Earlier this week it was reported that David Cameron had ordered simulated cyber-attacks on every Whitehall department, to discover if government computers that hold the personal information of millions of people are vulnerable to hackers. Continue reading “Prime Minister orders cyber-attacks to test Whitehall security”
For many years the Jericho forum has been talking about de-perimeterisation. The basic premise being that as more services become cloud oriented and are accessed with BYOD technology, large elements of the corporate data set are now stored outside of the corporate perimeter.
In looking at the security of such a system, a fundamental question arises. Can you trust the end user devices themselves?
The article “In 2015, security will start with the handset” looks at some of the progress needed in making the handset trustworthy. But this seems a very different position to most organisations looking at BYOD, where the basic premise is (or should be) the BYOD devices cannot be trusted, so you need to control the information flow to them.
I’d argue, today, there is not a right answer – you need to assess the risks in the specific context of a specific situation.
A managed end-user device, in a controlled environment where all the updates have been applied, where an anti-malware solution operates, with at-rest data encryption could offer a perfectly suitable solution to access corporate data from a set of known applications.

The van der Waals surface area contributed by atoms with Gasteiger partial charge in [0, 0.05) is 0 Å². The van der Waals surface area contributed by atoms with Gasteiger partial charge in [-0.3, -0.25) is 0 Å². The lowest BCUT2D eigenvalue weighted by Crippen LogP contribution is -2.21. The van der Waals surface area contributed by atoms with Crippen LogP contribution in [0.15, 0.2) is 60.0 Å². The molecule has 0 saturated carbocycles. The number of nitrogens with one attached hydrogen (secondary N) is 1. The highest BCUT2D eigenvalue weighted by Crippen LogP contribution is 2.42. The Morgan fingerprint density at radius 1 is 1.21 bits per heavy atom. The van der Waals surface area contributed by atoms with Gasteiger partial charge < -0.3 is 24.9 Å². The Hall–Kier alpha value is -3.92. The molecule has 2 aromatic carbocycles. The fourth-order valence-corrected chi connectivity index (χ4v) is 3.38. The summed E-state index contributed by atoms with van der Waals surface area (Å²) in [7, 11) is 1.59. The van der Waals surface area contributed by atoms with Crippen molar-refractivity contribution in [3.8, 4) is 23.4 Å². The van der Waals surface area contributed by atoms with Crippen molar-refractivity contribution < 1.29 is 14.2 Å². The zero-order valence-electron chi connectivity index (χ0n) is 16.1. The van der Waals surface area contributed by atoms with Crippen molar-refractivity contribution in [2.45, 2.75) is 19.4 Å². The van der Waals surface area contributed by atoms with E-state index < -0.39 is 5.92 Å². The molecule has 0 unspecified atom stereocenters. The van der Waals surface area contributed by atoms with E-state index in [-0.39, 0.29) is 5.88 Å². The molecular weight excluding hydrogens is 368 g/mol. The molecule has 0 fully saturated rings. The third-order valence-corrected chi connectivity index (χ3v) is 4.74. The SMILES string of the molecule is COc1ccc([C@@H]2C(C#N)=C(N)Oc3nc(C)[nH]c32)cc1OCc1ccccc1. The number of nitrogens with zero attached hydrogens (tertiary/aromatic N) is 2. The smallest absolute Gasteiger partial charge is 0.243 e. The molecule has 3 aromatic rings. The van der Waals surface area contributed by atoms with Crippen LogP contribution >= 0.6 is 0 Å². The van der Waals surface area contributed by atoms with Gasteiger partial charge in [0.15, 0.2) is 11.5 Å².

On the other hand, a 3 year old Android device, that has never been patched and been used to browse the Internet may not be a great choice for viewing secret data.
It all depends on understanding the risk. To understand the risk, requires understanding the specifics of the user handset. The document set “End User Devices Security and Configuration Guidance” is a really good starting point.
Can we help you with understanding the security risks of your device? An example of how we helped a customer with booting their device securely can be found in the Blog “Booting Linux Securely“.